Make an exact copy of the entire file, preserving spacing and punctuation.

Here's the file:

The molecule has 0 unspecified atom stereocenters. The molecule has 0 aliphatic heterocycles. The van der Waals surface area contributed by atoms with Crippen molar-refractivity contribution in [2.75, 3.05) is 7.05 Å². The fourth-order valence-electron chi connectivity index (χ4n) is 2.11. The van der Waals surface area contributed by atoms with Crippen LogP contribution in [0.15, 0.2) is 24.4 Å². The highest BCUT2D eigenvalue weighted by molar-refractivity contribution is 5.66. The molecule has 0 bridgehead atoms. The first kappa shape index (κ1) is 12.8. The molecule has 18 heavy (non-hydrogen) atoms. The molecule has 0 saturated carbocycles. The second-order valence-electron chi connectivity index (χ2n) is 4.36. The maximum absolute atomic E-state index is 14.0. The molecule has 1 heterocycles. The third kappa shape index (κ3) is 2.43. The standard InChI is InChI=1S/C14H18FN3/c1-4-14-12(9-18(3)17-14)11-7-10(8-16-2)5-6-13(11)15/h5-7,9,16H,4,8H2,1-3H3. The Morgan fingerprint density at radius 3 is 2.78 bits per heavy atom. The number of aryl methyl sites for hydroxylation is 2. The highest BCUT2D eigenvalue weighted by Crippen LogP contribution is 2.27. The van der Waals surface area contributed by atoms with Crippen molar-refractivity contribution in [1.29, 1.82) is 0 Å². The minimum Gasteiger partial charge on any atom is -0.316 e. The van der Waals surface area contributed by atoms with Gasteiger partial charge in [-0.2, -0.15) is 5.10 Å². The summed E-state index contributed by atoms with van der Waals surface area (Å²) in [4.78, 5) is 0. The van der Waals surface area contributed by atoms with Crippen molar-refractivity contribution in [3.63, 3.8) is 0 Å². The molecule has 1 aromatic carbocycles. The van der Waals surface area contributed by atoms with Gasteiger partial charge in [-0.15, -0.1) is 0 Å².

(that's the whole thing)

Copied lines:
The molecule has 0 unspecified atom stereocenters. The molecule has 0 aliphatic heterocycles. The van der Waals surface area contributed by atoms with Crippen molar-refractivity contribution in [2.75, 3.05) is 7.05 Å². The fourth-order valence-electron chi connectivity index (χ4n) is 2.11. The van der Waals surface area contributed by atoms with Crippen LogP contribution in [0.15, 0.2) is 24.4 Å². The highest BCUT2D eigenvalue weighted by molar-refractivity contribution is 5.66. The molecule has 0 bridgehead atoms. The first kappa shape index (κ1) is 12.8. The molecule has 18 heavy (non-hydrogen) atoms. The molecule has 0 saturated carbocycles. The second-order valence-electron chi connectivity index (χ2n) is 4.36. The maximum absolute atomic E-state index is 14.0. The molecule has 1 heterocycles. The third kappa shape index (κ3) is 2.43. The standard InChI is InChI=1S/C14H18FN3/c1-4-14-12(9-18(3)17-14)11-7-10(8-16-2)5-6-13(11)15/h5-7,9,16H,4,8H2,1-3H3. The Morgan fingerprint density at radius 3 is 2.78 bits per heavy atom. The number of aryl methyl sites for hydroxylation is 2. The highest BCUT2D eigenvalue weighted by Crippen LogP contribution is 2.27. The van der Waals surface area contributed by atoms with Crippen molar-refractivity contribution in [1.29, 1.82) is 0 Å². The minimum Gasteiger partial charge on any atom is -0.316 e. The van der Waals surface area contributed by atoms with Gasteiger partial charge in [-0.2, -0.15) is 5.10 Å². The summed E-state index contributed by atoms with van der Waals surface area (Å²) in [4.78, 5) is 0. The van der Waals surface area contributed by atoms with Crippen molar-refractivity contribution in [3.63, 3.8) is 0 Å². The molecule has 1 aromatic carbocycles. The van der Waals surface area contributed by atoms with Gasteiger partial charge in [-0.15, -0.1) is 0 Å².